The Dutch company, Nuna, delivers a car seat for parents who want their baby gear to look as elegant and chic as possible (although, your baby might do everything in her power to subvert that). The crème de la car seat crop, the Nuna PIPA, fits into all Nuna strollers, which include adapters, as well as a long list of the trendiest strollers (Bugaboo, Uppababy, BOB, etc.) with the purchase of an additional adapter. The Nuna is made of premium materials, like its micro-knit fabric, and it has additional features, like a stability leg to minimize jostling.
Nuna makes an even lighter version, the Nuna PIPA Lite, but despite being only 5.6 pounds, this model has one major drawback—you can’t use it without a base. Unfortunately, that eliminates Ubers or air travel unless you bring along the base. On top of that enormous hassle, this also cancels out the advantage of it being lightweight. However, the regular PIPA weighs only 7.9 pounds, and you can use it with just a seat belt.
Easiest to Use: Britax B-Safe Ultra Infant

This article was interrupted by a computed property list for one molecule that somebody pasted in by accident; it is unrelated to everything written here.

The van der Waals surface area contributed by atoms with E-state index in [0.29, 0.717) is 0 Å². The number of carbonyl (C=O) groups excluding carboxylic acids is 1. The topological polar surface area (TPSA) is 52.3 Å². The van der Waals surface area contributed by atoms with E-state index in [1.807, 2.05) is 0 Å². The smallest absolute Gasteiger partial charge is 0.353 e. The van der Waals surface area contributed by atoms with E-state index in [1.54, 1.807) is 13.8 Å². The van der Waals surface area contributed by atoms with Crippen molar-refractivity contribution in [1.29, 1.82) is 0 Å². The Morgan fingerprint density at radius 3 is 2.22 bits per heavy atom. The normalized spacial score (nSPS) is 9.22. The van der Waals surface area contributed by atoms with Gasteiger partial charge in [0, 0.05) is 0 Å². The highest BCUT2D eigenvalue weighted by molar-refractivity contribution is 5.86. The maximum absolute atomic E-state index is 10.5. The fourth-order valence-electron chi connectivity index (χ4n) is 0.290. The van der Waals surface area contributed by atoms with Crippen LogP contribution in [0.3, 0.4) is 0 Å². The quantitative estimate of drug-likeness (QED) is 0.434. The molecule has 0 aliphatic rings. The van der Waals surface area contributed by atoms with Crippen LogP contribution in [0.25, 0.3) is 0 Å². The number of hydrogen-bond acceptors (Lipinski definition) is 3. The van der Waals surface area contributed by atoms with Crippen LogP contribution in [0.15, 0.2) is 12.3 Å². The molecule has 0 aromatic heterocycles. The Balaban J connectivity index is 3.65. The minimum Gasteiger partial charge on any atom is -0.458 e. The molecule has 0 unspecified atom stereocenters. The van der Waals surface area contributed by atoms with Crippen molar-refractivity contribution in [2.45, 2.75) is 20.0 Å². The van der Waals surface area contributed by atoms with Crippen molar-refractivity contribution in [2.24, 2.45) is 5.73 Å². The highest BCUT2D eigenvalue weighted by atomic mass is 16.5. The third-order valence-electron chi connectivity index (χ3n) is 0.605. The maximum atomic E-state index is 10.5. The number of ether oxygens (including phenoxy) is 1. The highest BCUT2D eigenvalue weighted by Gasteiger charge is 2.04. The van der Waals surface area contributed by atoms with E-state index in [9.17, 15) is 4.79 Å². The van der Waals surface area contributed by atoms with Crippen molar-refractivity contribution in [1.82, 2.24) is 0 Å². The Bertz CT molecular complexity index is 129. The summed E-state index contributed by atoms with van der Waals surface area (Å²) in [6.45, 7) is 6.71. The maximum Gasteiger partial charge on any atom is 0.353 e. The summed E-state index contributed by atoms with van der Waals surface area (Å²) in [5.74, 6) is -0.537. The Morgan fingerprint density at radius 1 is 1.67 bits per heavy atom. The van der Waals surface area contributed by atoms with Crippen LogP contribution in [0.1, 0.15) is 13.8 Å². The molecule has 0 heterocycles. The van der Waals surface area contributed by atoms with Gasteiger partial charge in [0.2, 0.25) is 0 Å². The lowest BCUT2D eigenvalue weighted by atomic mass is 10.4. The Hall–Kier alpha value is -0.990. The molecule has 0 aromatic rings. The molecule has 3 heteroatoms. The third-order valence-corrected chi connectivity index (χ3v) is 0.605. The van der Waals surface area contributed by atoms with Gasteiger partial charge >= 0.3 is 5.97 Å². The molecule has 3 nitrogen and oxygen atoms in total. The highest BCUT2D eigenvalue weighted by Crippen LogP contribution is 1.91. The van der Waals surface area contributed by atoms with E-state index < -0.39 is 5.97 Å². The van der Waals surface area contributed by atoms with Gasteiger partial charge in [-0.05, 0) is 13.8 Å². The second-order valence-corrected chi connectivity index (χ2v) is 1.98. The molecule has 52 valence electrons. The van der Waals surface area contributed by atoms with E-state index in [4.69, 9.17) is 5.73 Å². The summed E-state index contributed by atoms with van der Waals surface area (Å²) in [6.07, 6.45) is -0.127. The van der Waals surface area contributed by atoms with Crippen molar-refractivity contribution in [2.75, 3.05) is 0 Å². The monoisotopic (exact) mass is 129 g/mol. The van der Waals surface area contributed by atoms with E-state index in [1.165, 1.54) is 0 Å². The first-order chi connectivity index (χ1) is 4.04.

Some car seats are more complicated than others. However, the National Highway Traffic Safety Administration rated the Britax line of car seats the highest across all categories when it comes to ease of use.
To grade car seats on how easy they are to use, the NHTSA’s Ease of Use ratings assesses them in four categories: evaluation of labels, evaluation of instructions, securing the child, and vehicle installation features. After all, a car seat is only safe if you install and use it correctly.
The Britax B-Safe Ultra Infant scored the highest possible rating in three categories, and 4 out of 5 in a fourth category. However, all four of its current models received a 5 out of 5 overall rating. The Britax SafeCenter LATCH system audibly clicks in with push-buttons to your car’s lower anchors, and it tethers, so you can quickly install and tighten a base. You can also use a seat belt to install a base, or secure the seat by itself.
The Ultra Infant accommodates children who weigh 4-35 pounds and measure up to 32 inches in height. The slightly larger range means it’s a bit wider, as well; it measures 17.75 inches across and weighs 11.5 pounds.
You can also use the Britax range of infant seats with a dedicated line of highly-rated, compatible strollers.
Britax B-Safe Ultra Infant Car Seat - 4 to 35 Pounds - Rear Facing - 2 Layer Impact Protection, Cowmooflage
The Britax B-Safe Ultra Infant boasts some of the best ratings when it comes to how easy it is to use.